Supreme Court to Decide Fate of Biden Student Debt Relief Plan

The Supreme Court will soon be focusing on President Joe Biden's plan to cancel a maximum of $20,000 in federal student debt for roughly 40 million individuals who are eligible for it.[0] On Tuesday, February 28th, the Supreme Court will evaluate two critical lawsuits that have prevented student debt relief from being implemented.[1]

In November, the U.S. Department of Education declared that federal student loan payments would continue to be put on hold for another 60 days until the legal dispute concerning its student loan forgiveness plan is resolved. Should legal issues pertaining to the administration's student loan forgiveness plan remain unresolved at the end of June, or if it is disallowed, payments will resume at the end of August.[2]

Should the administration be allowed to implement their student debt relief scheme, payments will resume sixty days after approval is given. Payments will not resume until 60 days after the June 30 deadline if the program is not implemented.

The Justice Department's legal rationale for the plan relies on a provision of the 2003 HEROES Act — for Higher Education Relief Opportunities for Students.[3] In the event of a national emergency, such as war, the education secretary is granted the authority to implement temporary alterations to the federal student loan system by law.[4] Under the Heroes Act, the Secretary of Education is empowered to waive or modify any federal student-loan program regulations relating to a national emergency, as they deem necessary.

A brief submitted on behalf of legal scholars argues that the language of the HEROES Act unequivocally permits the cancellation contemplated by the Biden administration’s plan.[5] Congress recognized that the language allowing for waivers and modifications could include altering loan programs all together, instead of just affecting individual borrowers.[5]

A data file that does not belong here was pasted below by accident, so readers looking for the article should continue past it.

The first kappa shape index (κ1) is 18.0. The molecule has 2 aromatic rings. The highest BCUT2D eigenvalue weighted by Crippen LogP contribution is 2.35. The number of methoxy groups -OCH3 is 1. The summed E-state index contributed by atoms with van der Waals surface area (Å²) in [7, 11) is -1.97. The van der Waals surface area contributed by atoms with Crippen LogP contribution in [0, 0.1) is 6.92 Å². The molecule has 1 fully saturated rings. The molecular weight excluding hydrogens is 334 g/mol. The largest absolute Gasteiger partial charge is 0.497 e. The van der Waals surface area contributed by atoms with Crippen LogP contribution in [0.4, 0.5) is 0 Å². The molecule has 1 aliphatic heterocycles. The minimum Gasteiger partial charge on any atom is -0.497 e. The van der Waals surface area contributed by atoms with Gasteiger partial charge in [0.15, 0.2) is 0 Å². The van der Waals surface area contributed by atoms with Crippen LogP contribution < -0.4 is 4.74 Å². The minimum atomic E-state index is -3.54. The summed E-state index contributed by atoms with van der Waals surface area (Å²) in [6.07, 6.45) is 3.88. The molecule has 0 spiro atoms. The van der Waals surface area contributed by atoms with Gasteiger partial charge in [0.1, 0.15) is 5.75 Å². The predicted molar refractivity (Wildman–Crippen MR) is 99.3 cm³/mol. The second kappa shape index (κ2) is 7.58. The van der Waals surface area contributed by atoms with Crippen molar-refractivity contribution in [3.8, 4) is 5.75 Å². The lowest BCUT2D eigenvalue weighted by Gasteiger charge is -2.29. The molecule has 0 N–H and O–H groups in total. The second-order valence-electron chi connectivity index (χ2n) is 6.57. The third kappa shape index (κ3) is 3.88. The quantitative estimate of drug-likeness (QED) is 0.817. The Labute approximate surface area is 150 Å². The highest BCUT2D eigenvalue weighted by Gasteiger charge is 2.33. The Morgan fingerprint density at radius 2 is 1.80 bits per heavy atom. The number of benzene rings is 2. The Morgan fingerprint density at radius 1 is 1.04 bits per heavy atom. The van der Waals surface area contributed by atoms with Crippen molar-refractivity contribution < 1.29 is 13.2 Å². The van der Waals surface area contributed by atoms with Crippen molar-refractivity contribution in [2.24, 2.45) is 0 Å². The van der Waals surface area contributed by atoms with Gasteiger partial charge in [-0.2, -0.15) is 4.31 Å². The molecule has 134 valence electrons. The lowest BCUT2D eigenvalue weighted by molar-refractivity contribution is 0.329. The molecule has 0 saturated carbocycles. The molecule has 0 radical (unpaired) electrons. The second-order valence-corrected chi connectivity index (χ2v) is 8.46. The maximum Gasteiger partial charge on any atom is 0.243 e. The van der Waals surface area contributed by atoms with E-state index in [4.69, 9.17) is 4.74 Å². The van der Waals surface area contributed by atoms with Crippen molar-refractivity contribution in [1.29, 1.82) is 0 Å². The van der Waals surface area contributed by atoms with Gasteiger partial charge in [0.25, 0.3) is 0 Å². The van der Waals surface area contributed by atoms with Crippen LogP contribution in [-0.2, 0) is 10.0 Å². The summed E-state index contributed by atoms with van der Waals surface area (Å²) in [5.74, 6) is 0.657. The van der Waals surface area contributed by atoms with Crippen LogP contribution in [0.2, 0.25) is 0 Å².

It is estimated that over 40 million individuals qualify for student loan forgiveness, yet these individuals may not receive debt relief unless the Supreme Court confirms the legitimacy of the program.[6] Additionally, this comes off the heels of the Supreme Court decision to rule the fate of student loan cancellation, which will take place at the end of February.[7]

Supporters of President Joe Biden's stalled student debt relief proposal are organizing a “People’s Rally for Student Debt Cancellation” protest of the plan in front of the Court.[8] The rally is set to take place on Feb.[9]

0. “What to Expect as Student Debt Cancellation Goes to Supreme Court” Voice Of Alexandria, 23 Feb. 2023,

1. “What to expect as student debt cancellation goes to Supreme Court”, 23 Feb. 2023,

2. “Federal student loan payments could restart in roughly 2 months — or 6. What to know” CNBC, 21 Feb. 2023,

3. “My New SCOTUSblog Article on the Loan Forgiveness Cases Currently Before the Supreme Court” Reason, 21 Feb. 2023,

4. “In Debt Relief Case, U.S. To Argue Borrowers ‘Suffered Profound Financial Harms’” Yahoo! Voices, 23 Feb. 2023,

5. “Partisan priorities and institutional legitimacy in the flawed challenges to student-debt relief” SCOTUSblog, 21 Feb. 2023,

6. “Student Loan Borrowers to Rally ‘In Full Force' as SCOTUS Weighs Biden Relief Plan” Common Dreams, 20 Feb. 2023,

7. “Crunch The Cost: How to address student debt as relief hinges on two court cases this month”, 22 Feb. 2023,

8. “Rally supporting student debt cancellation to take place outside Supreme Court” Augusta Free Press, 23 Feb. 2023,

9. “NAACP to lead protests outside Supreme Court for student loan forgiveness” msnNOW, 22 Feb. 2023,

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